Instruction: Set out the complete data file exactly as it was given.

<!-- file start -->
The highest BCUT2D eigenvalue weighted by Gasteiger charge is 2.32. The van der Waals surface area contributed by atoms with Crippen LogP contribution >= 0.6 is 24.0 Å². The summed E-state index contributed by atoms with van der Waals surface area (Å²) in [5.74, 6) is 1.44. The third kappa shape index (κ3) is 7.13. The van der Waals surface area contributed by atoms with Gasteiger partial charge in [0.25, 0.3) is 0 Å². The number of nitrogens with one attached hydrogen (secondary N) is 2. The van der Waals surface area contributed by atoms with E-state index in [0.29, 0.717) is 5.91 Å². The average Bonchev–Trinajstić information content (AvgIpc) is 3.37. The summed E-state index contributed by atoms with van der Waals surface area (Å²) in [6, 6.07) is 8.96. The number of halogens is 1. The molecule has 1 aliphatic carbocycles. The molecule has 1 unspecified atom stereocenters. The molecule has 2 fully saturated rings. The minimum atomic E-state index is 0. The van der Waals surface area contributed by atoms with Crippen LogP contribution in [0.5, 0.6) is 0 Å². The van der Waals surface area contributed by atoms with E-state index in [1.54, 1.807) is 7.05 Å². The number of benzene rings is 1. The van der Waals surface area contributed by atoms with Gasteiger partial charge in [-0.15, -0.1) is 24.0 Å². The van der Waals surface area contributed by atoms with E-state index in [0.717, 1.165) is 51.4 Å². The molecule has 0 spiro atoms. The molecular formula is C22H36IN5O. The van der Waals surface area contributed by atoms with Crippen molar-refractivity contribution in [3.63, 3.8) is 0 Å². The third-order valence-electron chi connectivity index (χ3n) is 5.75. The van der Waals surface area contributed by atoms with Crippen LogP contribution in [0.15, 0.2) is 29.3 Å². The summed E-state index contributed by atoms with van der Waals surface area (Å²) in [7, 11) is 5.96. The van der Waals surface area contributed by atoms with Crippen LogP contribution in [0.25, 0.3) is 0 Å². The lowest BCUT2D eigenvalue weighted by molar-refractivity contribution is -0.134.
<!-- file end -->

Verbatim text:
The highest BCUT2D eigenvalue weighted by Gasteiger charge is 2.32. The van der Waals surface area contributed by atoms with Crippen LogP contribution >= 0.6 is 24.0 Å². The summed E-state index contributed by atoms with van der Waals surface area (Å²) in [5.74, 6) is 1.44. The third kappa shape index (κ3) is 7.13. The van der Waals surface area contributed by atoms with Gasteiger partial charge in [0.25, 0.3) is 0 Å². The number of nitrogens with one attached hydrogen (secondary N) is 2. The van der Waals surface area contributed by atoms with E-state index in [0.29, 0.717) is 5.91 Å². The average Bonchev–Trinajstić information content (AvgIpc) is 3.37. The summed E-state index contributed by atoms with van der Waals surface area (Å²) in [6, 6.07) is 8.96. The number of halogens is 1. The molecule has 1 aliphatic carbocycles. The molecule has 1 unspecified atom stereocenters. The molecule has 2 fully saturated rings. The minimum atomic E-state index is 0. The van der Waals surface area contributed by atoms with Crippen LogP contribution in [0.5, 0.6) is 0 Å². The van der Waals surface area contributed by atoms with E-state index in [1.54, 1.807) is 7.05 Å². The number of benzene rings is 1. The van der Waals surface area contributed by atoms with Gasteiger partial charge in [-0.15, -0.1) is 24.0 Å². The van der Waals surface area contributed by atoms with E-state index in [0.717, 1.165) is 51.4 Å². The molecule has 0 spiro atoms. The molecular formula is C22H36IN5O. The van der Waals surface area contributed by atoms with Crippen molar-refractivity contribution in [3.63, 3.8) is 0 Å². The third-order valence-electron chi connectivity index (χ3n) is 5.75. The van der Waals surface area contributed by atoms with Crippen LogP contribution in [0.15, 0.2) is 29.3 Å². The summed E-state index contributed by atoms with van der Waals surface area (Å²) in [7, 11) is 5.96. The van der Waals surface area contributed by atoms with Crippen LogP contribution in [0.25, 0.3) is 0 Å². The lowest BCUT2D eigenvalue weighted by molar-refractivity contribution is -0.134.